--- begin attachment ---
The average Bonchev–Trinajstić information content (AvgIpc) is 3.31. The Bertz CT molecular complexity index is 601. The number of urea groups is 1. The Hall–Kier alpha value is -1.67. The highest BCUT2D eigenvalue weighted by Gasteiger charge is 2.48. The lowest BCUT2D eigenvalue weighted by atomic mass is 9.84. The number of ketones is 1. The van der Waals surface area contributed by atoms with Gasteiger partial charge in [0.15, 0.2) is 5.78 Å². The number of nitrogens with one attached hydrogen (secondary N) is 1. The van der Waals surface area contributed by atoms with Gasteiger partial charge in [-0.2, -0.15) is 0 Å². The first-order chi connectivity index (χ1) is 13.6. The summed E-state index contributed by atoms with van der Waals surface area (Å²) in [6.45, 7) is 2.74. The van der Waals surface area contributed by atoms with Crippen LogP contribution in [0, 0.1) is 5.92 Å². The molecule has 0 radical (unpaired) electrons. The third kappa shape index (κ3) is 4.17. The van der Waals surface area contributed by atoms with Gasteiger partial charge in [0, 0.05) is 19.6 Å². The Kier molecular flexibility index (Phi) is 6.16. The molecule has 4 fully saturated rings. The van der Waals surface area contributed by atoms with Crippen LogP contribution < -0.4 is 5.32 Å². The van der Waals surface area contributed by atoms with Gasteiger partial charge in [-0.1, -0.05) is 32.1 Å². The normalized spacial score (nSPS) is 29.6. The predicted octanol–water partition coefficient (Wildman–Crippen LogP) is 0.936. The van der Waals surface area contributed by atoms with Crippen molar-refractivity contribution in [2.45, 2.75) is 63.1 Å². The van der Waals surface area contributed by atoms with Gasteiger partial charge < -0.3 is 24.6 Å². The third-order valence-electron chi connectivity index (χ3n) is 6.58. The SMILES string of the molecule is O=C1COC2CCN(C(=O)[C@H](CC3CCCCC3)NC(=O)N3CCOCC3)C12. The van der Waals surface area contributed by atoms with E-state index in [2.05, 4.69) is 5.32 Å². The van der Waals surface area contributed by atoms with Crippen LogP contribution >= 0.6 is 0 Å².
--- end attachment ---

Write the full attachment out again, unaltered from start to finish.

The average Bonchev–Trinajstić information content (AvgIpc) is 3.31. The Bertz CT molecular complexity index is 601. The number of urea groups is 1. The Hall–Kier alpha value is -1.67. The highest BCUT2D eigenvalue weighted by Gasteiger charge is 2.48. The lowest BCUT2D eigenvalue weighted by atomic mass is 9.84. The number of ketones is 1. The van der Waals surface area contributed by atoms with Gasteiger partial charge in [0.15, 0.2) is 5.78 Å². The number of nitrogens with one attached hydrogen (secondary N) is 1. The van der Waals surface area contributed by atoms with Gasteiger partial charge in [-0.2, -0.15) is 0 Å². The first-order chi connectivity index (χ1) is 13.6. The summed E-state index contributed by atoms with van der Waals surface area (Å²) in [6.45, 7) is 2.74. The van der Waals surface area contributed by atoms with Crippen LogP contribution in [0, 0.1) is 5.92 Å². The molecule has 0 radical (unpaired) electrons. The third kappa shape index (κ3) is 4.17. The van der Waals surface area contributed by atoms with Gasteiger partial charge in [0, 0.05) is 19.6 Å². The Kier molecular flexibility index (Phi) is 6.16. The molecule has 4 fully saturated rings. The van der Waals surface area contributed by atoms with Crippen LogP contribution < -0.4 is 5.32 Å². The van der Waals surface area contributed by atoms with Gasteiger partial charge in [-0.1, -0.05) is 32.1 Å². The normalized spacial score (nSPS) is 29.6. The predicted octanol–water partition coefficient (Wildman–Crippen LogP) is 0.936. The van der Waals surface area contributed by atoms with Crippen molar-refractivity contribution in [2.45, 2.75) is 63.1 Å². The van der Waals surface area contributed by atoms with Gasteiger partial charge < -0.3 is 24.6 Å². The third-order valence-electron chi connectivity index (χ3n) is 6.58. The SMILES string of the molecule is O=C1COC2CCN(C(=O)[C@H](CC3CCCCC3)NC(=O)N3CCOCC3)C12. The van der Waals surface area contributed by atoms with E-state index in [2.05, 4.69) is 5.32 Å². The van der Waals surface area contributed by atoms with Crippen LogP contribution >= 0.6 is 0 Å².